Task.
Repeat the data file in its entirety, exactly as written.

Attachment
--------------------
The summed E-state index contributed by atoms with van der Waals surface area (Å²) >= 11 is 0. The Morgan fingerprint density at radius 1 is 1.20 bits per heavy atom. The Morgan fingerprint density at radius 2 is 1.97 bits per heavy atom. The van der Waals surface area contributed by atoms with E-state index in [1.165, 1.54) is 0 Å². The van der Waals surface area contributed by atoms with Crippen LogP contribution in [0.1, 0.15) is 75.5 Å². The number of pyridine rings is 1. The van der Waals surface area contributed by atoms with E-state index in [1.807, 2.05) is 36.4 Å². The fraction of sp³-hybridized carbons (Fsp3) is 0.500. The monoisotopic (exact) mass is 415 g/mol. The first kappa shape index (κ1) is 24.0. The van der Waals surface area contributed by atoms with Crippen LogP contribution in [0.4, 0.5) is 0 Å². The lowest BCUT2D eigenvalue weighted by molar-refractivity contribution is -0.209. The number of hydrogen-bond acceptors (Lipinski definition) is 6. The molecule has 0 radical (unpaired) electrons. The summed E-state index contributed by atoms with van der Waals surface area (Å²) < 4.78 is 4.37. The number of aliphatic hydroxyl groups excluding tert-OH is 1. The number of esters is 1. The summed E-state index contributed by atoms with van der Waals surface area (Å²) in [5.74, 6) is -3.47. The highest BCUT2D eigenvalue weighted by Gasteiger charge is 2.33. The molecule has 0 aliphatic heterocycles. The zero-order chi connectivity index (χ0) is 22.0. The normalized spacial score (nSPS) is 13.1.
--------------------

The summed E-state index contributed by atoms with van der Waals surface area (Å²) >= 11 is 0. The Morgan fingerprint density at radius 1 is 1.20 bits per heavy atom. The Morgan fingerprint density at radius 2 is 1.97 bits per heavy atom. The van der Waals surface area contributed by atoms with E-state index in [1.165, 1.54) is 0 Å². The van der Waals surface area contributed by atoms with Crippen LogP contribution in [0.1, 0.15) is 75.5 Å². The number of pyridine rings is 1. The van der Waals surface area contributed by atoms with E-state index in [1.807, 2.05) is 36.4 Å². The fraction of sp³-hybridized carbons (Fsp3) is 0.500. The monoisotopic (exact) mass is 415 g/mol. The first kappa shape index (κ1) is 24.0. The van der Waals surface area contributed by atoms with Crippen LogP contribution in [0.4, 0.5) is 0 Å². The lowest BCUT2D eigenvalue weighted by molar-refractivity contribution is -0.209. The number of hydrogen-bond acceptors (Lipinski definition) is 6. The molecule has 0 radical (unpaired) electrons. The summed E-state index contributed by atoms with van der Waals surface area (Å²) < 4.78 is 4.37. The number of aliphatic hydroxyl groups excluding tert-OH is 1. The number of esters is 1. The summed E-state index contributed by atoms with van der Waals surface area (Å²) in [5.74, 6) is -3.47. The highest BCUT2D eigenvalue weighted by Gasteiger charge is 2.33. The molecule has 0 aliphatic heterocycles. The zero-order chi connectivity index (χ0) is 22.0. The normalized spacial score (nSPS) is 13.1.